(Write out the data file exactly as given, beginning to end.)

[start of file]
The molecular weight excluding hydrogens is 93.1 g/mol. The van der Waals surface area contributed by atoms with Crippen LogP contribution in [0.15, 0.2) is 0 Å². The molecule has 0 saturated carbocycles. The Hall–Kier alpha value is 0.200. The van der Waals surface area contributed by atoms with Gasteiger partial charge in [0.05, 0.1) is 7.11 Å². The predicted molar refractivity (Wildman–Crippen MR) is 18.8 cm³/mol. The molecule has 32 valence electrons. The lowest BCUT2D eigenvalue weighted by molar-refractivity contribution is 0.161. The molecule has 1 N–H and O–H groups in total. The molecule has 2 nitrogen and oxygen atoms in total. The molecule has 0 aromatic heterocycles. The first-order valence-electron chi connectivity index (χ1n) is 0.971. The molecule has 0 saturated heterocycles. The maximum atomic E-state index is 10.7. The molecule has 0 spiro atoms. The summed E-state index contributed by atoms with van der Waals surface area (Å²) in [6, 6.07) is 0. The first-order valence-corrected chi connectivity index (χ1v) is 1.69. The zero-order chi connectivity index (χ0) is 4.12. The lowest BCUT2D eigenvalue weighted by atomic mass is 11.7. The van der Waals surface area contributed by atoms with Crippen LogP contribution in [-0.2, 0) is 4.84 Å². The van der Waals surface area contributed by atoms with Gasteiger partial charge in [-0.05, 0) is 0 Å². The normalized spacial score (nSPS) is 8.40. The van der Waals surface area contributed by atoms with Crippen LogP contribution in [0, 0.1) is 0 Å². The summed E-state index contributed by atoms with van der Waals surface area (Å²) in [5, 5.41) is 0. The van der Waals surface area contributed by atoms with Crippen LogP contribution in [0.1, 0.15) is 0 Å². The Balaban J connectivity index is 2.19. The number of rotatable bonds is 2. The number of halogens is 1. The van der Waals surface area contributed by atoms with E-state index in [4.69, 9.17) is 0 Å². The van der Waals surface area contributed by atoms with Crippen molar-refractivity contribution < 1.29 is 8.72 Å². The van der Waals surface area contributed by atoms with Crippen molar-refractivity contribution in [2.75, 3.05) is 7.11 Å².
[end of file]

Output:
The molecular weight excluding hydrogens is 93.1 g/mol. The van der Waals surface area contributed by atoms with Crippen LogP contribution in [0.15, 0.2) is 0 Å². The molecule has 0 saturated carbocycles. The Hall–Kier alpha value is 0.200. The van der Waals surface area contributed by atoms with Gasteiger partial charge in [0.05, 0.1) is 7.11 Å². The predicted molar refractivity (Wildman–Crippen MR) is 18.8 cm³/mol. The molecule has 32 valence electrons. The lowest BCUT2D eigenvalue weighted by molar-refractivity contribution is 0.161. The molecule has 1 N–H and O–H groups in total. The molecule has 2 nitrogen and oxygen atoms in total. The molecule has 0 aromatic heterocycles. The first-order valence-electron chi connectivity index (χ1n) is 0.971. The molecule has 0 saturated heterocycles. The maximum atomic E-state index is 10.7. The molecule has 0 spiro atoms. The summed E-state index contributed by atoms with van der Waals surface area (Å²) in [6, 6.07) is 0. The first-order valence-corrected chi connectivity index (χ1v) is 1.69. The zero-order chi connectivity index (χ0) is 4.12. The lowest BCUT2D eigenvalue weighted by atomic mass is 11.7. The van der Waals surface area contributed by atoms with Crippen LogP contribution in [-0.2, 0) is 4.84 Å². The van der Waals surface area contributed by atoms with Gasteiger partial charge in [-0.05, 0) is 0 Å². The normalized spacial score (nSPS) is 8.40. The van der Waals surface area contributed by atoms with Crippen LogP contribution in [0, 0.1) is 0 Å². The summed E-state index contributed by atoms with van der Waals surface area (Å²) in [5, 5.41) is 0. The van der Waals surface area contributed by atoms with Crippen LogP contribution in [0.1, 0.15) is 0 Å². The Balaban J connectivity index is 2.19. The number of rotatable bonds is 2. The number of halogens is 1. The van der Waals surface area contributed by atoms with E-state index in [4.69, 9.17) is 0 Å². The van der Waals surface area contributed by atoms with Crippen molar-refractivity contribution < 1.29 is 8.72 Å². The van der Waals surface area contributed by atoms with Crippen molar-refractivity contribution in [2.75, 3.05) is 7.11 Å².